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Re: k-of-n subjects versus k-of-n tags?

>> Is there a really strong reason name certs should be so different from auth
>> certs?  
>> Naming in the SPKI model seems to be just a form of authorization
>> anyway (authorization to be referred to under a given name in my
>> namespace).  
>I think I understand that last sentence, but to be sure, can you 
>explain it a little more?

Basically, as Curtis said, a name cert is really just a statement
that "principal Y is hereby authorized to use name X in my namespace."
To be more precise, what this really means is that "all authority that
anyone grants to name X in my namespace is hereby delegated to principal Y."
A name cert is an authorization for Y to claim any rights that have been
or will be granted to (name <me> X).

>> But one question I didn't see
>> mentioned in my quick scan is why it is necessary or desirable to enforce a
>> "one cert, one name" rule, as would be done implitly if the name is in the
>> issuer expression.  Why shouldn't I be allowed to both define a name (or
>> even multiple names) and grant authorizations in a single cert?  Say I want
>> to place my dad under the three names "dad", "Bob", and "Robert Ford" in my
>> namespace, and grant him access to some of my files - should I really have
>> to create (and keep track of) four different certs in order to do this,
>> even if I would just be assigning the same validity period to all of them
>> anyway?  
>The way I see it is this: forcing certs to have the smallest possible 
>amount of meaning gives a great deal of clarity.  Here, a price of clarity 
>may be that you have to issue a lot of certs to do what you want.  

I don't see how it follows that artificially restricting the expressiveness
of a cert increases clarity.  Forcing you to break up a single conceptual
cert into multiple "actual" certs may make each individual cert slightly
easier to understand, but obscures the big picture.

>Let's take your example of your father.  To do all of what you describe
>above, you could issue these four certs, where Ka is you, and Kb is your 
>(cert (issuer (name Ka "dad")) (subject (name "Robert Ford")))
>(cert (issuer (name Ka "Bob")) (subject (name "Robert Ford")))
>(cert (issuer (name Ka "Robert Ford")) (subject Kb))
>(cert (issuer Ka) (subject (name Ka "Robert Ford")) (tag (read files)))
>The first two certs just make aliases and should need no validity 
>information -  presumably the person you call "dad" and "Bob" will always 
>be the same person you call "Robert Ford".  Once you've issued these
>certs, you never have to worry about them again.

Sure, I agree that this may be what I want to do, and if so, I should be
able to do that.  But why should the mechanism force me to do it that way,
if there's no compelling reason to?  If in my mind I consider the three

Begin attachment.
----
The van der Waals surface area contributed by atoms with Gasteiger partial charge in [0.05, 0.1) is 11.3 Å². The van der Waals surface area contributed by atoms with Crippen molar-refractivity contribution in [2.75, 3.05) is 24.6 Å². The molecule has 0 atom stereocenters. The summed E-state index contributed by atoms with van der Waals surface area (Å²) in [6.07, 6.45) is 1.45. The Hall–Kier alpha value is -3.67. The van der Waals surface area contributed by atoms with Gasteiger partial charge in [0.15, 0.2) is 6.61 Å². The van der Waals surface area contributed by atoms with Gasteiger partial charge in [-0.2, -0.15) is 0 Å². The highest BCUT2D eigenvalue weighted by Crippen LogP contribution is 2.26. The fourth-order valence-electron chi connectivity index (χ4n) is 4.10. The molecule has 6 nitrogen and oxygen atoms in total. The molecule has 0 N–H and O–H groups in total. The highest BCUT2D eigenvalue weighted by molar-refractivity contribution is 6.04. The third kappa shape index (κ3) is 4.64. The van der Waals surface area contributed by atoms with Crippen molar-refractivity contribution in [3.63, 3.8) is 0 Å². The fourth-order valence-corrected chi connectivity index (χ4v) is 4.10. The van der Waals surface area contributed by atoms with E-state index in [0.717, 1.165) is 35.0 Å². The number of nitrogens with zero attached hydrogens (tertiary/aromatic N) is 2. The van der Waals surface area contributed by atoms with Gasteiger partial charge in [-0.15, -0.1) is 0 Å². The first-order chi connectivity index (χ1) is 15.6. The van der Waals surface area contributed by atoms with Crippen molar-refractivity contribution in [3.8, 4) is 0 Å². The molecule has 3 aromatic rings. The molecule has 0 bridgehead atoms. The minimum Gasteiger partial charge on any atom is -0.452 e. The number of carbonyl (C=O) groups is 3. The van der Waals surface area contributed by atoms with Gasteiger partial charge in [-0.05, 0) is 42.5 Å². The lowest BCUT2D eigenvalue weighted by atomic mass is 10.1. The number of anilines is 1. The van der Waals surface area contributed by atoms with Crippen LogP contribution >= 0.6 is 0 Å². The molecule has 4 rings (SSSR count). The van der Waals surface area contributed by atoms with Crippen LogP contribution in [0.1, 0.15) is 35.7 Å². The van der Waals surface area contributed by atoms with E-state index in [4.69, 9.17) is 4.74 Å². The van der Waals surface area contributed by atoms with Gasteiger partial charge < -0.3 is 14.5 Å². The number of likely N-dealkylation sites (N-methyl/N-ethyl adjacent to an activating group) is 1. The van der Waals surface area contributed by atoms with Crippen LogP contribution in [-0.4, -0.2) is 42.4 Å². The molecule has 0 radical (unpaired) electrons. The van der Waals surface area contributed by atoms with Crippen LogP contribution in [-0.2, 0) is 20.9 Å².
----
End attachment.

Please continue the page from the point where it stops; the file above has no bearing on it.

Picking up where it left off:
name assignments and the authorization above to be an atomic unit,
then why should I be required to split them up?  An SPKI cert should
to represent a statement of trust as naturally and concicely as possible,
and to me it seems much simpler to represent the intention as:

(cert (issuer Ka)
      (subject Kb)
      (name "dad")
      (name "Bob")
      (name "Robert Ford")
      (tag (read files)))

...which means that I (principal Ka) authorize principal Kb
to use the names "dad", "Bob", and "Robert Ford" in my namespace,
and to read my files.  It took me a little staring and thinking
to figure out your example above - sure you can do it,
but why needlessly obfuscate a simple statement?
What I "mean" is represented much more clearly and directly
by this one cert than by the four certs you proposed.

In a way this is just a matter of mechanism versus policy -
SPKI defines a mechanism for expressing trust relationships,
and I think it should avoid expressing policy decisions needlessly.
Now, if there's a real implementation simplicity win or something
in separating name certs from regular certs, that might be an argument -
but restricting the expressiveness just to enforce our own pet policy
doesn't seem like a great idea.  And I'm having a hard time imagining
how separating name certs from regular certs would make implementations
simpler - it seems like it would more likely have the opposite effect,
since now you have to have two different pieces of code to deal with
the two different types of certs, etc.

>The problem is, if one cert did both bind a name and authorize, what 
>would it mean?  Does:
>(cert (issuer (name Ka "Robert Ford")) (subject Kb)
>  (tag (read files)))

I should have given an example in my orginal message - I can see I was unclear.
What I had in mind was that the (issuer ...) clause would always take a key,
never a name; any name you're assigning would always be in the certificate
body.  So the above cert would be rewritten as:

(cert (issuer Ka)
      (subject Kb)
      (name "Robert Ford")
      (tag (read files)))

And I don't see any ambiguity in that.

Overloading the issuer clause with the name being assigned seems like
fundamentally a rather ambiguous, confusing syntactic kludge anyway.  To
me, the more direct, obvious interpretation of a cert of the form (cert
(issuer (name Ka dad)) ...) is that this is a certificate _issued_by_ Ka's
dad, not a certificate issued by Ka whose purpose is to bind the name
"dad".  That would certainly seem to be the obvious interpretation given
the meaning of the (name ...) form in other contexts.


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